Some gardeners are gamblers, trying to grow plants that are known as too tender to grow here. Others gamble by accident, buying and installing plants that are unlikely to survive in their home landscapes, without knowing it.
They often lose.
Ideally, the plants available in our garden centers and nurseries should be marked according to their "Hardiness zones." Labels should also reveal site requirements or special needs.
(A big hint: If you see a plant label with words such as "provide wind protection," "needs Southeast location" or "slightly tender" -- believe it.)
Even to professionals, the Zone and hardiness business is complicated and inexact. We're all still learning as we work with an expanding plant palette.
To increase the odds of buying wisely and increasing plant survival rates, you need this information: Most of Western New York is considered a USDA Hardiness Zone 5, although in some places and conditions even Zone 5 plants die from winter temperatures and weather.
There are also milder parts of WNY that could be considered Zone 6.
Then there are ways for the gamblers and plant people to push the Hardiness limits.
A book by David A. Francko -- "Palms Won't Grow Here and Other Myths: Warm-Climate Plants for Cooler Areas" (Timber Press) -- covers these, making life fun for experimenters.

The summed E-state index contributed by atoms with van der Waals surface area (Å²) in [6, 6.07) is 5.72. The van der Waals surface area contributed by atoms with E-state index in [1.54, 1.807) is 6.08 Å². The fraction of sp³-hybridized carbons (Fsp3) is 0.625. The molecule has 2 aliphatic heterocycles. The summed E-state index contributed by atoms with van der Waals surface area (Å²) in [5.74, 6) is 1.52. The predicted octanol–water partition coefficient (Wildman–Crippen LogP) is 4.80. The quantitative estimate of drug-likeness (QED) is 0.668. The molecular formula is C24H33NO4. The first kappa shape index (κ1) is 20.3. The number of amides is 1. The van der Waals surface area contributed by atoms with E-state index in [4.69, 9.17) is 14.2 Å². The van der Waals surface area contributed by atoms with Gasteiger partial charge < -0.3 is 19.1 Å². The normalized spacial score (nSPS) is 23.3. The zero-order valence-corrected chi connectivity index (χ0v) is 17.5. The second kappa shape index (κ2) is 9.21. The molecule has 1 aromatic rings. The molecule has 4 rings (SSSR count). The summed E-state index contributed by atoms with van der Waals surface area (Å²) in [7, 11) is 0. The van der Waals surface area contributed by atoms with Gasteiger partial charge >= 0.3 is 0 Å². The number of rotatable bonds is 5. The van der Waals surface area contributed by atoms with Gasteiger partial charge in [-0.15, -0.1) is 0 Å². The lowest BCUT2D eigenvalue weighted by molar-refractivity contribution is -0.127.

If you are growing plants you consider fragile, slightly tender, or at risk, try some of these methods. Some aren't do-able now, but I mention them because at least you can add winter protection factors in time:
* When you're deciding what to plant where, look for what Francko calls "heat islands," typically places on the south side and next to the house or against a wall. (They must be well drained too.) These spots are a micro-climate that's the equivalent of a Zone 6.
* Measure exactly how much warmer this location is, by putting a thermometer 1 or 2 feet above the ground and reading it just before the sun comes up (the coldest time of day). Compare it to another thermometer at the same height in more exposed parts of the yard. Five or 10 degrees of difference may mean survival or death.
* Plant vulnerable plants early in the growing season, rather than at the last-minute (with proper TLC, of course).
* Provide winter protection with a burlap wrap, Shrub Coat or even a blanket or cardboard during the coldest periods.
* Mulch deeply around plants at risk -- even 6 to 12 inches -- after the ground has frozen. (Remove in spring.)
* Water your plants well (especially evergreens) until the ground freezes, and if there is a winter thaw, do it again.
* Don't prune in fall or early winter; wait until late winter or early spring.
Or if this sounds like way too much trouble, buy plants that we know can take the occasional minus 20, big winds and radical temperature changes. That's Zone 5!
Sally Cunningham is a garden writer, lecturer and consultant.